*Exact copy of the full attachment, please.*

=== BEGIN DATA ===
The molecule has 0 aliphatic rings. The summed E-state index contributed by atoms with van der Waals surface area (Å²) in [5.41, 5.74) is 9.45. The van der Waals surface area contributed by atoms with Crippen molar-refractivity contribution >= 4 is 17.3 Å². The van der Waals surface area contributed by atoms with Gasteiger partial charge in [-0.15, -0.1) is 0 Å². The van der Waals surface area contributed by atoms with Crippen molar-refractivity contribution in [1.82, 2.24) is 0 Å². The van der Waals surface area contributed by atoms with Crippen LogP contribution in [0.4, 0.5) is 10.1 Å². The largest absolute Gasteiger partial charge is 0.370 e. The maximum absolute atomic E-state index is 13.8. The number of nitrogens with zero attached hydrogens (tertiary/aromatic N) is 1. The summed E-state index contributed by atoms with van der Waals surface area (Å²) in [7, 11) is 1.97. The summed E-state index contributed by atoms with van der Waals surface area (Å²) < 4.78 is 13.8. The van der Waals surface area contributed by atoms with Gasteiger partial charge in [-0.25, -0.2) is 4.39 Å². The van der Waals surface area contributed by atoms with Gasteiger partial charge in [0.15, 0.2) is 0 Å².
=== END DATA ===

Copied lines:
The molecule has 0 aliphatic rings. The summed E-state index contributed by atoms with van der Waals surface area (Å²) in [5.41, 5.74) is 9.45. The van der Waals surface area contributed by atoms with Crippen molar-refractivity contribution >= 4 is 17.3 Å². The van der Waals surface area contributed by atoms with Gasteiger partial charge in [-0.15, -0.1) is 0 Å². The van der Waals surface area contributed by atoms with Crippen molar-refractivity contribution in [1.82, 2.24) is 0 Å². The van der Waals surface area contributed by atoms with Crippen LogP contribution in [0.4, 0.5) is 10.1 Å². The largest absolute Gasteiger partial charge is 0.370 e. The maximum absolute atomic E-state index is 13.8. The number of nitrogens with zero attached hydrogens (tertiary/aromatic N) is 1. The summed E-state index contributed by atoms with van der Waals surface area (Å²) in [7, 11) is 1.97. The summed E-state index contributed by atoms with van der Waals surface area (Å²) < 4.78 is 13.8. The van der Waals surface area contributed by atoms with Gasteiger partial charge in [-0.25, -0.2) is 4.39 Å². The van der Waals surface area contributed by atoms with Gasteiger partial charge in [0.15, 0.2) is 0 Å².